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It should never be forgotten, however, that supposing the time of Parliament to be used as it ought to be, the allotment of a single hour of it to the hearing of an individual's case is a great public loss, and a waste which can be justified only on the principle of making occasional sacrifices, the effect of which shall spread into a general check.

Such interposition should be used sparingly therefore, and with conditions. 1st. That the Government has been unjust must be not dubious but plain: the time of parliament may with reason be occupied to right a wrong, but not to solve a doubt. 2d. All possible previous steps must be shown to have been taken without success to ttain the object of correction. 3d. The business should be as far as possible laid before Parliament in a documentary form before it is permitted to be debated, that so all preliminary controversy may be avoided in the debate.

If fulfilment of these conditions were universally exacted by what is called "the sense of Parliament," the check upon the Government would be sufficiently efficacious, and yet the instances would be few in which Parliament would find itself called upon to lay aside its momentous functions for the purpose of judging and protecting an individual, a sort of business which, unless in a very clear case, a legislative assembly is in truth but ill-adapted to deal with.

But as matters are now managed, if any person whose interests are affected by an administrative act, or any officer who has been dismissed for misconduct, be provided with influential friends, or with a sufficient share of personal energy and activity, the concernment can hardly be so trivial, or the case of injury so questionable, but that Parliament shall be exhibited to the country leaving to the right and to the left matters of the deepest national interest, and starting off upon the allegation of individual

wrong, with a wonderful extravagance in the mismeasurement of objects and misconception of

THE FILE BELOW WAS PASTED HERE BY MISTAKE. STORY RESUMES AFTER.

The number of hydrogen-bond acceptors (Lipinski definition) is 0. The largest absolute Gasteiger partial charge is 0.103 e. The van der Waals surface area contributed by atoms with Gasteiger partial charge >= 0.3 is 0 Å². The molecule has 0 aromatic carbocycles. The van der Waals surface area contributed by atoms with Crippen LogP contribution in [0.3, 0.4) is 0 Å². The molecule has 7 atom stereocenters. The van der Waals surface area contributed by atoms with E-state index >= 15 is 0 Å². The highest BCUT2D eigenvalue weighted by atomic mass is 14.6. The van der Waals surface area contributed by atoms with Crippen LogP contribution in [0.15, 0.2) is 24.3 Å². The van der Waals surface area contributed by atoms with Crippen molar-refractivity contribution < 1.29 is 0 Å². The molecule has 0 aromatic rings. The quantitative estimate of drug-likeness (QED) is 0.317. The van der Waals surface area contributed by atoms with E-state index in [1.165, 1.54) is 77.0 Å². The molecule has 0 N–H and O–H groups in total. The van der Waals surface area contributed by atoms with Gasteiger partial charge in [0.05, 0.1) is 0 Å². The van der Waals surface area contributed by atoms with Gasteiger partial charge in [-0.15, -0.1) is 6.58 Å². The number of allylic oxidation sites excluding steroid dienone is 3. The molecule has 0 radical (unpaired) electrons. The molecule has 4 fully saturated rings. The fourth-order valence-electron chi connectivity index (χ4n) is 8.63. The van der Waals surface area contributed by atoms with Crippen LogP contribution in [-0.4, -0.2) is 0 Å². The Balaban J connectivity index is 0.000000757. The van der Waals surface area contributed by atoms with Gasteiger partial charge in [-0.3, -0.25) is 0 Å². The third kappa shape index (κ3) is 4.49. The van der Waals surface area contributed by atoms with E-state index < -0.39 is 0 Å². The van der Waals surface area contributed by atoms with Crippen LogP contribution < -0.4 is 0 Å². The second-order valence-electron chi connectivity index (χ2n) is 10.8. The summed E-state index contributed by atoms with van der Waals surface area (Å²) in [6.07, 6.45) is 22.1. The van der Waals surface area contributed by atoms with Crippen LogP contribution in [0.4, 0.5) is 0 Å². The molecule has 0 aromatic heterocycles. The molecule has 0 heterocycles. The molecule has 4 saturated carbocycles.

duties.

This, though a great evil, is one which the Government cannot well correct; for if the Government should try to stop a debate of this kind in limine, on the ground that it would waste the time of Parliament, they would subject themselves to an imputation of attempting to stifle an inquiry into their own conduct. All that they can do is, first to clear themselves on the case, and then to denounce with a deterrent severity the party, who, with an unworthy forgetfulness of the high trust attaching to a seat in the councils of a country, shall have abused the ear of Parliament with unfounded and frivolous complaints.

CHAPTER XXVII.

ON AIDS TO LEGISLATION TO BE DERIVED FROM EXECUTIVE EXPERIENCE.

It is not only necessary that the legislature should make provision in the laws for their due execution; it is also desirable that the executive agency should work towards new legislation on the same topics. For the execution of laws deals with those particulars by an induction of which the results to be aimed at in legislation are to be ascertained; and the generalisation from those particulars can only be well effected when the lowest in the chain of functionaries is made subsidiary to the operations of the highest in a suggestive as well as in an executive capacity, that is, when the experience of the

functionary who puts the last hand to the execution of any particular class of enactments, is made available for the guidance of the legislature.

But in most cases this cannot be accomplished to any useful purpose otherwise than by a system of filtration. The lowest classes of functionaries, whilst they may be assumed to have the largest knowledge of facts, must also be taken to have the least power to discriminate and to generalise. They cannot be expected to distinguish barren from fruitful facts; those which are mere specialties from those which lead to general conclusions. What is wanted is, that the crude knowledge collected in the execution of the laws should pass upward from grade to grade of the civil functionaries intrusted with their administration, more and more digested and generalised in its progress; and, lastly, should reach the legislature in the shape of a matured project of law, whereby what was superfluous in the

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